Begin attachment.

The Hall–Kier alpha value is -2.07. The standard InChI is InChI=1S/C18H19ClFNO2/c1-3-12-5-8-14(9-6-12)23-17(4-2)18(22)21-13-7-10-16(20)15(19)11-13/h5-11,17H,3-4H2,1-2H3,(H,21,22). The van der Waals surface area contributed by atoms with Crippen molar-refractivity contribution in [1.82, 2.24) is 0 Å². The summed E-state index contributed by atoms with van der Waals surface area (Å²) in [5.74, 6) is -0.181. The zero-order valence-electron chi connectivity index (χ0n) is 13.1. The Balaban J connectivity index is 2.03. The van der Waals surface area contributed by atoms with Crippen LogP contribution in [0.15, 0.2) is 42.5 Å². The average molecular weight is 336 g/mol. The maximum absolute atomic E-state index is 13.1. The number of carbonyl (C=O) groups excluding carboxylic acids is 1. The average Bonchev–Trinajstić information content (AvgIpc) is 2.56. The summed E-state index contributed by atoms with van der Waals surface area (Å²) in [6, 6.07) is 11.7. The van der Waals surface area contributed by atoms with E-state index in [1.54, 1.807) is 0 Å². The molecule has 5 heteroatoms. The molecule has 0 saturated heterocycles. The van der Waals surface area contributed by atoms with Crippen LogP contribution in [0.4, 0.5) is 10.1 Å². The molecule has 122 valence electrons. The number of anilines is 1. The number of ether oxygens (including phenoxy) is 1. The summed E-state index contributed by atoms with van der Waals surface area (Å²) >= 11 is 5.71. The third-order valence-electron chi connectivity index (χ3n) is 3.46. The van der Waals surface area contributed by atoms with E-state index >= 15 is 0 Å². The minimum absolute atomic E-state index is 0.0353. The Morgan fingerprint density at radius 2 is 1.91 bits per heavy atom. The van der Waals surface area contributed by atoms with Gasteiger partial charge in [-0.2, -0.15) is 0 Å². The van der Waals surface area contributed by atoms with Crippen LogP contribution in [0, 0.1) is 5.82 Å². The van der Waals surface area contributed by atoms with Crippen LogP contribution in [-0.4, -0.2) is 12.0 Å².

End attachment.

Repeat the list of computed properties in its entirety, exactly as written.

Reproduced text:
The Hall–Kier alpha value is -2.07. The standard InChI is InChI=1S/C18H19ClFNO2/c1-3-12-5-8-14(9-6-12)23-17(4-2)18(22)21-13-7-10-16(20)15(19)11-13/h5-11,17H,3-4H2,1-2H3,(H,21,22). The van der Waals surface area contributed by atoms with Crippen molar-refractivity contribution in [1.82, 2.24) is 0 Å². The summed E-state index contributed by atoms with van der Waals surface area (Å²) in [5.74, 6) is -0.181. The zero-order valence-electron chi connectivity index (χ0n) is 13.1. The Balaban J connectivity index is 2.03. The van der Waals surface area contributed by atoms with Crippen LogP contribution in [0.15, 0.2) is 42.5 Å². The average molecular weight is 336 g/mol. The maximum absolute atomic E-state index is 13.1. The number of carbonyl (C=O) groups excluding carboxylic acids is 1. The average Bonchev–Trinajstić information content (AvgIpc) is 2.56. The summed E-state index contributed by atoms with van der Waals surface area (Å²) in [6, 6.07) is 11.7. The van der Waals surface area contributed by atoms with E-state index in [1.54, 1.807) is 0 Å². The molecule has 5 heteroatoms. The molecule has 0 saturated heterocycles. The van der Waals surface area contributed by atoms with Crippen LogP contribution in [0.4, 0.5) is 10.1 Å². The molecule has 122 valence electrons. The number of anilines is 1. The number of ether oxygens (including phenoxy) is 1. The summed E-state index contributed by atoms with van der Waals surface area (Å²) >= 11 is 5.71. The third-order valence-electron chi connectivity index (χ3n) is 3.46. The van der Waals surface area contributed by atoms with E-state index >= 15 is 0 Å². The minimum absolute atomic E-state index is 0.0353. The Morgan fingerprint density at radius 2 is 1.91 bits per heavy atom. The van der Waals surface area contributed by atoms with Gasteiger partial charge in [-0.2, -0.15) is 0 Å². The van der Waals surface area contributed by atoms with Crippen LogP contribution in [0, 0.1) is 5.82 Å². The van der Waals surface area contributed by atoms with Crippen LogP contribution in [-0.4, -0.2) is 12.0 Å².